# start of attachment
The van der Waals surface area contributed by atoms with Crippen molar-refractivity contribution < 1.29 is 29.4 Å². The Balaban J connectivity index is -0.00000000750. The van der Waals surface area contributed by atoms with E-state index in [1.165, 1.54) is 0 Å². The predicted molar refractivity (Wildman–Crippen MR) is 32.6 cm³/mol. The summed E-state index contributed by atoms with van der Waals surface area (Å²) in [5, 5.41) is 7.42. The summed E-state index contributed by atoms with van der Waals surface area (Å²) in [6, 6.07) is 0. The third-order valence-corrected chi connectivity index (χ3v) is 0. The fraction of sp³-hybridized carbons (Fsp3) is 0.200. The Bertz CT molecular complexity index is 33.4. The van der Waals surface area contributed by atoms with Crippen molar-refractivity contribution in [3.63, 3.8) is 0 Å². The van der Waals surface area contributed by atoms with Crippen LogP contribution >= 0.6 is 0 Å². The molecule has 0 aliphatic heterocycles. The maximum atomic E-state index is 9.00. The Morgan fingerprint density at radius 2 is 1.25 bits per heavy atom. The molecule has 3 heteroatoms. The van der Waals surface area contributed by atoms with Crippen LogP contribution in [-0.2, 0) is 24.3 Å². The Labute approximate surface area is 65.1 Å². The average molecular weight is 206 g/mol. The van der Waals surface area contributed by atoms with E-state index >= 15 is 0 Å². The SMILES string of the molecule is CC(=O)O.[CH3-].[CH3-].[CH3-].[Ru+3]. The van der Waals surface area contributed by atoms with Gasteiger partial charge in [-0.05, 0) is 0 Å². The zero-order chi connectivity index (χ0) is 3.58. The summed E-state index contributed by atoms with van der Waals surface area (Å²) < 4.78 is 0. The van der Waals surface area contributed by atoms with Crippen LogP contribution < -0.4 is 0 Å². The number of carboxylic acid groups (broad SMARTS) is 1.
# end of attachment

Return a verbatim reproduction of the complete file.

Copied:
The van der Waals surface area contributed by atoms with Crippen molar-refractivity contribution < 1.29 is 29.4 Å². The Balaban J connectivity index is -0.00000000750. The van der Waals surface area contributed by atoms with E-state index in [1.165, 1.54) is 0 Å². The predicted molar refractivity (Wildman–Crippen MR) is 32.6 cm³/mol. The summed E-state index contributed by atoms with van der Waals surface area (Å²) in [5, 5.41) is 7.42. The summed E-state index contributed by atoms with van der Waals surface area (Å²) in [6, 6.07) is 0. The third-order valence-corrected chi connectivity index (χ3v) is 0. The fraction of sp³-hybridized carbons (Fsp3) is 0.200. The Bertz CT molecular complexity index is 33.4. The van der Waals surface area contributed by atoms with Crippen molar-refractivity contribution in [3.63, 3.8) is 0 Å². The van der Waals surface area contributed by atoms with Crippen LogP contribution >= 0.6 is 0 Å². The molecule has 0 aliphatic heterocycles. The maximum atomic E-state index is 9.00. The Morgan fingerprint density at radius 2 is 1.25 bits per heavy atom. The molecule has 3 heteroatoms. The van der Waals surface area contributed by atoms with Crippen LogP contribution in [-0.2, 0) is 24.3 Å². The Labute approximate surface area is 65.1 Å². The average molecular weight is 206 g/mol. The van der Waals surface area contributed by atoms with E-state index >= 15 is 0 Å². The SMILES string of the molecule is CC(=O)O.[CH3-].[CH3-].[CH3-].[Ru+3]. The van der Waals surface area contributed by atoms with Gasteiger partial charge in [-0.05, 0) is 0 Å². The zero-order chi connectivity index (χ0) is 3.58. The summed E-state index contributed by atoms with van der Waals surface area (Å²) < 4.78 is 0. The van der Waals surface area contributed by atoms with Crippen LogP contribution < -0.4 is 0 Å². The number of carboxylic acid groups (broad SMARTS) is 1.